Statzell-Tallman Adele - - 2008
Mangrove forests inhabit the shoreline regions of tropical and subtropical marine habitats, where they are the basis of a multi-trophic level food web that drives the shellfish and fisheries industries. Yeasts, and other fungi, have significant roles in these ecosystems as they decompose plant organic material and serve as a ...
Jonas, Jayne
Aboveground and belowground food webs are linked by plants, but their reciprocal influences are seldom studied. Because phosphorus (P) is the primary nutrient associated with arbuscular mycorrhizal (AM) symbiosis, and evidence suggests it may be more limiting than nitrogen (N) for some insect herbivores, assessing carbon (C):N:P stoichiometry will enhance ...
Eveleigh Eldon S - - 2007
Patterns in food-web structure have frequently been examined in static food webs, but few studies have attempted to delineate patterns that materialize in food webs under nonequilibrium conditions. Here, using one of nature's classical nonequilibrium systems as the food-web database, we test the major assumptions of recent advances in food-web ...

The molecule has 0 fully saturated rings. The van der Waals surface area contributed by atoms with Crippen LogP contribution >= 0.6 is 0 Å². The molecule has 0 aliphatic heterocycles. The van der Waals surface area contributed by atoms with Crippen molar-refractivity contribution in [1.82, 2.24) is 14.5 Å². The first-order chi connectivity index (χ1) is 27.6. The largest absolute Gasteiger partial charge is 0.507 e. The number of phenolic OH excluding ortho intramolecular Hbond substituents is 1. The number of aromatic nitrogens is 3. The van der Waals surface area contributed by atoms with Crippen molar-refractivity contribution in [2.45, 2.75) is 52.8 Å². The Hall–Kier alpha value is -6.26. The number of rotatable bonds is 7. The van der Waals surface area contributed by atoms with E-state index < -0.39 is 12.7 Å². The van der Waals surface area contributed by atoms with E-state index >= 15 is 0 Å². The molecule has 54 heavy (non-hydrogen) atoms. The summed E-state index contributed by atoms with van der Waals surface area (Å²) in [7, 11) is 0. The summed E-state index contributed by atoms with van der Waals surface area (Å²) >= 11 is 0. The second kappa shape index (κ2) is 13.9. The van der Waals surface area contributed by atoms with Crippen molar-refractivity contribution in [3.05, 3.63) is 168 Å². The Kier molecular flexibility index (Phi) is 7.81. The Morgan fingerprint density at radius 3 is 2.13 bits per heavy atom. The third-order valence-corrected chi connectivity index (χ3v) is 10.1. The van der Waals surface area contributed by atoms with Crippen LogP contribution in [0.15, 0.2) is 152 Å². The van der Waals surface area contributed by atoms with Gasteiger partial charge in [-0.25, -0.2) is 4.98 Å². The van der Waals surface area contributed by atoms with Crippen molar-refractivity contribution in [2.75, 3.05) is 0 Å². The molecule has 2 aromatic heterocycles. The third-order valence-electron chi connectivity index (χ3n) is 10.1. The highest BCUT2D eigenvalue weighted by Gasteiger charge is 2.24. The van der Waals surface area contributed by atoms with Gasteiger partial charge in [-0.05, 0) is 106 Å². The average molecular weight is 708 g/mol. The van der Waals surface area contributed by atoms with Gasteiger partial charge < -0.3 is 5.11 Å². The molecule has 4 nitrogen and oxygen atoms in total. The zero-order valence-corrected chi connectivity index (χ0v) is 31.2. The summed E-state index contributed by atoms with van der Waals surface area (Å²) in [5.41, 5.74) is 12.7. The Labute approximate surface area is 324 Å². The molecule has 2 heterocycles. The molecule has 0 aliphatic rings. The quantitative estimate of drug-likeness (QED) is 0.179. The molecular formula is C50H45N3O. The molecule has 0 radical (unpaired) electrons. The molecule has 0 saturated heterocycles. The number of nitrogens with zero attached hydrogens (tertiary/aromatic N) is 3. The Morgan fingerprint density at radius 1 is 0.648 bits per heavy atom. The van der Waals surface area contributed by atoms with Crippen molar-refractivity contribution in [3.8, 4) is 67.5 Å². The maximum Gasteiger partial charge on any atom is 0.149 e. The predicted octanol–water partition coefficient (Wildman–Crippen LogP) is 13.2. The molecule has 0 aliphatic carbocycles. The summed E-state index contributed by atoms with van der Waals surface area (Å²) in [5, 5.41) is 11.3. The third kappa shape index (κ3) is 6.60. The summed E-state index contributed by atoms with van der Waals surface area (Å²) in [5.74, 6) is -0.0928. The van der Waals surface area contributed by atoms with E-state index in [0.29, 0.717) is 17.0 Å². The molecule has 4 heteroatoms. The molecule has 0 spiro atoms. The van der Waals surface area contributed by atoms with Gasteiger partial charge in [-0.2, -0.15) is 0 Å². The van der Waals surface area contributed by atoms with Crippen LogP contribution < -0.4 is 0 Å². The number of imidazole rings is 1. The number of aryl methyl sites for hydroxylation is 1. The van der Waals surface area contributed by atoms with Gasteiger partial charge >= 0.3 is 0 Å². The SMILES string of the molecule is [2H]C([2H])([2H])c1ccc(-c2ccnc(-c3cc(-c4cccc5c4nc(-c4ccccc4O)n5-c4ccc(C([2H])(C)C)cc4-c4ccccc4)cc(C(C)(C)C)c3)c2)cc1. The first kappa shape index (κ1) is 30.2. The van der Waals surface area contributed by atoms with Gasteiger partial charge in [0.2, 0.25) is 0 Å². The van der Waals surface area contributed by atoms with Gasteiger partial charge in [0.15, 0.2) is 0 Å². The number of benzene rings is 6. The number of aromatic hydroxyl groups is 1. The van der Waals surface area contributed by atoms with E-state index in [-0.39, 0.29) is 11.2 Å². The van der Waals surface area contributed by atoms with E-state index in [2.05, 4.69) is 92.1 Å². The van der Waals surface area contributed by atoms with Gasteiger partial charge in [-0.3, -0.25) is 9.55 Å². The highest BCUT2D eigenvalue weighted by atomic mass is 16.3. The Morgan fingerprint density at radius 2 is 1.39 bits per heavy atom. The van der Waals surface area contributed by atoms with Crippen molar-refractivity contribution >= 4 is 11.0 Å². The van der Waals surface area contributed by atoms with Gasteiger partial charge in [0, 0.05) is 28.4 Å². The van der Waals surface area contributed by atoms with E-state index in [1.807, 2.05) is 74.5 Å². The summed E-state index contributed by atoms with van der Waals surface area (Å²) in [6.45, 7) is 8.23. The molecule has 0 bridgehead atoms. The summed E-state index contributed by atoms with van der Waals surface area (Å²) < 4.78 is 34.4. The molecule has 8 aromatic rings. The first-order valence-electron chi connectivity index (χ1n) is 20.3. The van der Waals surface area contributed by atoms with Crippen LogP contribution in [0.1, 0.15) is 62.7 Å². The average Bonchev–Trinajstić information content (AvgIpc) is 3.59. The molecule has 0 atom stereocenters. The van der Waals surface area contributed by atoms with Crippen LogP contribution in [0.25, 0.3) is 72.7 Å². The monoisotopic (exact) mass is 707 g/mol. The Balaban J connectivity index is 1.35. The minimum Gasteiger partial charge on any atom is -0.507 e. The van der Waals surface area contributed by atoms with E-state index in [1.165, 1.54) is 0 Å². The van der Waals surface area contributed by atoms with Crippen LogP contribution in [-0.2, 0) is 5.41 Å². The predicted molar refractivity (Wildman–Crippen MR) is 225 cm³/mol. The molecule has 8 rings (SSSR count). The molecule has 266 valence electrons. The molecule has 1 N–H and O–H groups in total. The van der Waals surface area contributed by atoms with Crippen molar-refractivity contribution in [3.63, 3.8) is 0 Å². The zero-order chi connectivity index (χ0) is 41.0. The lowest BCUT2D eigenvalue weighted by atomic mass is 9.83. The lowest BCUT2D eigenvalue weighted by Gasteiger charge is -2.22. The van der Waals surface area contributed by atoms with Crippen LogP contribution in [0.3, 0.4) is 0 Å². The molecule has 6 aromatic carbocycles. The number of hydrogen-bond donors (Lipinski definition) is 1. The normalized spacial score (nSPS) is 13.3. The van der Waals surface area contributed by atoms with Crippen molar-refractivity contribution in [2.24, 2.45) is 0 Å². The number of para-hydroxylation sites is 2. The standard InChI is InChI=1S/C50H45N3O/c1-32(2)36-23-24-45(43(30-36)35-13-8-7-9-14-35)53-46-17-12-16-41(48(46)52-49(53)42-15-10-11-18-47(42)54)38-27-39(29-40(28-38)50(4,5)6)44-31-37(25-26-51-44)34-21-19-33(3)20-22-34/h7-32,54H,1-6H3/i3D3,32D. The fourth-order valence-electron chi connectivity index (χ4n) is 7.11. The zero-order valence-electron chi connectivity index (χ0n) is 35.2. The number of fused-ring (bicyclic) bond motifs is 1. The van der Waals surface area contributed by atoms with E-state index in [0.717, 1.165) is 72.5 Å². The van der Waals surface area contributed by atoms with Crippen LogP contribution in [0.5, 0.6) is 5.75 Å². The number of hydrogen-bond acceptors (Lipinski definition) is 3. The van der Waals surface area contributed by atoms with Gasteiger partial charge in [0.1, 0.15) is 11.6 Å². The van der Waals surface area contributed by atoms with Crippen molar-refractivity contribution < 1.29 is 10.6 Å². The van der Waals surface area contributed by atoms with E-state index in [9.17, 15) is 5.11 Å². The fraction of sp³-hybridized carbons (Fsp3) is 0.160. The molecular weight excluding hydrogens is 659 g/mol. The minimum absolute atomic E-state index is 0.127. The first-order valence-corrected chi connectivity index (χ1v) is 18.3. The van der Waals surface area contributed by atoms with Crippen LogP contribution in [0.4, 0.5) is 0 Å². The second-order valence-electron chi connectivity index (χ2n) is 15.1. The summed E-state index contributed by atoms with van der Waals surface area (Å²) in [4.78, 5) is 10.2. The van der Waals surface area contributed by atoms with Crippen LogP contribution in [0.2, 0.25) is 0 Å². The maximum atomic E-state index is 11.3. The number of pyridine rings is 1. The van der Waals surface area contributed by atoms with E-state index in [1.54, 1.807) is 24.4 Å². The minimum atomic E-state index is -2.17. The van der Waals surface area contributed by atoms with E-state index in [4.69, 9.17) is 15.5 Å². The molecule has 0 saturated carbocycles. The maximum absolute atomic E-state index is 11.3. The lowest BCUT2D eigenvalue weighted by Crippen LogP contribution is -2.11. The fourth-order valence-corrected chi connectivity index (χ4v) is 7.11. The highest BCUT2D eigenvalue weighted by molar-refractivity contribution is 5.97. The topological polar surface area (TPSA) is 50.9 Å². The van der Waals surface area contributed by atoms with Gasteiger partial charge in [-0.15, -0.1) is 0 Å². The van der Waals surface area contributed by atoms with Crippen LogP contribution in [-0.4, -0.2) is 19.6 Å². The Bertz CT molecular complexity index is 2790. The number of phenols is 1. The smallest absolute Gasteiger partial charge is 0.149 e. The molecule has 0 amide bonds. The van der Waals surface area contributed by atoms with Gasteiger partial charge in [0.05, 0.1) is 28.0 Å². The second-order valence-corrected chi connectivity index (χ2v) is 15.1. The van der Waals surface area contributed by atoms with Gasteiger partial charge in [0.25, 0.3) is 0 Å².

Arend, Kristin
THE ROLE OF ENVIRONMENTAL CHARACTERISTICS ON FISH COMMUNITY STRUCTURE AND FOOD WEB INTERACTIONS IN LAKE ONTARIO EMBAYMENTS Kristin K. Arend, Ph. D. Cornell University 2008 Aquatic ecosystems are influenced by physical, chemical, and biological processes operating at multiple spatial scales, from landscape through microhabitats. Processes operating at the landscape level, ...
Clotfelter Ethan D - - 2007
Resource pulses can have cascading effects on the dynamics of multiple trophic levels. Acorn mast is a pulsed resource in oak-dominated forests that has significant direct effects on acorn predators and indirect effects on their predators, prey, and pathogens. We evaluated changes in acorn mast, rodent abundance, raptor abundance, and ...
Abbott Karen C - - 2008
Many herbivore populations fluctuate temporally, but the causes of those fluctuations remain unclear. Plant inducible resistance can theoretically cause herbivore population fluctuations, because herbivory may induce plant changes that reduce the survival or reproduction of later-feeding herbivores. Herbivory can also simply reduce the quantity of food available for later feeders ...